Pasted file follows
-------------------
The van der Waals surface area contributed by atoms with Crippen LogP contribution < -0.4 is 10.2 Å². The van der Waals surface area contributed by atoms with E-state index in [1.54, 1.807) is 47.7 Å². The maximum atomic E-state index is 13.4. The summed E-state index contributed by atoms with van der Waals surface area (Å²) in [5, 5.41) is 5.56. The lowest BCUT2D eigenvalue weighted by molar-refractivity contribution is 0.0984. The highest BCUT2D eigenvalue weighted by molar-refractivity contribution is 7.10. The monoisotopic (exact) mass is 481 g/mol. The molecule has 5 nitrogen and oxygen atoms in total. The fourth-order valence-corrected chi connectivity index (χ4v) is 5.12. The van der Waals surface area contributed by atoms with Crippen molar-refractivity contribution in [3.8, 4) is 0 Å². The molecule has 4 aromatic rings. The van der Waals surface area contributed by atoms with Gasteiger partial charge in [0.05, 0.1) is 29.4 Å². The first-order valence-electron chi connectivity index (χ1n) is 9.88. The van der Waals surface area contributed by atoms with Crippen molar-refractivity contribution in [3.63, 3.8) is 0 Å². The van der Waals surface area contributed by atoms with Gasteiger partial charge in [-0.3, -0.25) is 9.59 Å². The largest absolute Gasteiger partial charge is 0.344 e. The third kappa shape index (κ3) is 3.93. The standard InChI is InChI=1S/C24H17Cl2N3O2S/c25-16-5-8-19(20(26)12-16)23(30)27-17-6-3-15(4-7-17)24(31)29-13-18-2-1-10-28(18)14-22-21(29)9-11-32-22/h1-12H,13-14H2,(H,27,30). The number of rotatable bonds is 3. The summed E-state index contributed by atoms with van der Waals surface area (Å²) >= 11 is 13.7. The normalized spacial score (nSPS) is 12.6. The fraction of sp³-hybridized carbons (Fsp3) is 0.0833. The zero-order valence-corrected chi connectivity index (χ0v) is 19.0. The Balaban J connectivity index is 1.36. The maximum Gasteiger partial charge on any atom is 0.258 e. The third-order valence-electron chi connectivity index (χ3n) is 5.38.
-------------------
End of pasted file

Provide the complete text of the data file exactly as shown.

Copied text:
The van der Waals surface area contributed by atoms with Crippen LogP contribution < -0.4 is 10.2 Å². The van der Waals surface area contributed by atoms with E-state index in [1.54, 1.807) is 47.7 Å². The maximum atomic E-state index is 13.4. The summed E-state index contributed by atoms with van der Waals surface area (Å²) in [5, 5.41) is 5.56. The lowest BCUT2D eigenvalue weighted by molar-refractivity contribution is 0.0984. The highest BCUT2D eigenvalue weighted by molar-refractivity contribution is 7.10. The monoisotopic (exact) mass is 481 g/mol. The molecule has 5 nitrogen and oxygen atoms in total. The fourth-order valence-corrected chi connectivity index (χ4v) is 5.12. The van der Waals surface area contributed by atoms with Crippen molar-refractivity contribution in [3.8, 4) is 0 Å². The molecule has 4 aromatic rings. The van der Waals surface area contributed by atoms with Gasteiger partial charge in [0.05, 0.1) is 29.4 Å². The first-order valence-electron chi connectivity index (χ1n) is 9.88. The van der Waals surface area contributed by atoms with Crippen molar-refractivity contribution in [3.63, 3.8) is 0 Å². The van der Waals surface area contributed by atoms with Gasteiger partial charge in [-0.3, -0.25) is 9.59 Å². The largest absolute Gasteiger partial charge is 0.344 e. The third kappa shape index (κ3) is 3.93. The standard InChI is InChI=1S/C24H17Cl2N3O2S/c25-16-5-8-19(20(26)12-16)23(30)27-17-6-3-15(4-7-17)24(31)29-13-18-2-1-10-28(18)14-22-21(29)9-11-32-22/h1-12H,13-14H2,(H,27,30). The number of rotatable bonds is 3. The summed E-state index contributed by atoms with van der Waals surface area (Å²) >= 11 is 13.7. The normalized spacial score (nSPS) is 12.6. The fraction of sp³-hybridized carbons (Fsp3) is 0.0833. The zero-order valence-corrected chi connectivity index (χ0v) is 19.0. The Balaban J connectivity index is 1.36. The maximum Gasteiger partial charge on any atom is 0.258 e. The third-order valence-electron chi connectivity index (χ3n) is 5.38.